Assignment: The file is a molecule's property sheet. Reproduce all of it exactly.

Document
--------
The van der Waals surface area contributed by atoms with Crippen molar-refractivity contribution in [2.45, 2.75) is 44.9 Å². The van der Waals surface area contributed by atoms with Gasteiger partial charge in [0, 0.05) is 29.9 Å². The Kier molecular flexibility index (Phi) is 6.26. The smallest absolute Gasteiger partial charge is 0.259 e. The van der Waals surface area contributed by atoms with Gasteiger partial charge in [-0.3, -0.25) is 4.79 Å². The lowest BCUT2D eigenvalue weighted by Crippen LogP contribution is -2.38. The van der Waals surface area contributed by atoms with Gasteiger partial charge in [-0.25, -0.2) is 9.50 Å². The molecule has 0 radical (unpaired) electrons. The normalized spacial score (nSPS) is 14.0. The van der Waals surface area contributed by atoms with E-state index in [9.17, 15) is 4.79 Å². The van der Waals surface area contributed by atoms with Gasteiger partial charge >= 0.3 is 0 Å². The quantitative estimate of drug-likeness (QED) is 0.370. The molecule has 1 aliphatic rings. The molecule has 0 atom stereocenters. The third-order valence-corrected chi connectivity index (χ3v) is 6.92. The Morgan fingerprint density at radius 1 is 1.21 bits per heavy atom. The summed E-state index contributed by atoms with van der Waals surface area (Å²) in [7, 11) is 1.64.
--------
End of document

The van der Waals surface area contributed by atoms with Crippen molar-refractivity contribution in [2.45, 2.75) is 44.9 Å². The van der Waals surface area contributed by atoms with Gasteiger partial charge in [0, 0.05) is 29.9 Å². The Kier molecular flexibility index (Phi) is 6.26. The smallest absolute Gasteiger partial charge is 0.259 e. The van der Waals surface area contributed by atoms with Gasteiger partial charge in [-0.3, -0.25) is 4.79 Å². The lowest BCUT2D eigenvalue weighted by Crippen LogP contribution is -2.38. The van der Waals surface area contributed by atoms with Gasteiger partial charge in [-0.25, -0.2) is 9.50 Å². The molecule has 0 radical (unpaired) electrons. The normalized spacial score (nSPS) is 14.0. The van der Waals surface area contributed by atoms with E-state index in [9.17, 15) is 4.79 Å². The van der Waals surface area contributed by atoms with Gasteiger partial charge >= 0.3 is 0 Å². The quantitative estimate of drug-likeness (QED) is 0.370. The molecule has 1 aliphatic rings. The molecule has 0 atom stereocenters. The third-order valence-corrected chi connectivity index (χ3v) is 6.92. The Morgan fingerprint density at radius 1 is 1.21 bits per heavy atom. The summed E-state index contributed by atoms with van der Waals surface area (Å²) in [7, 11) is 1.64.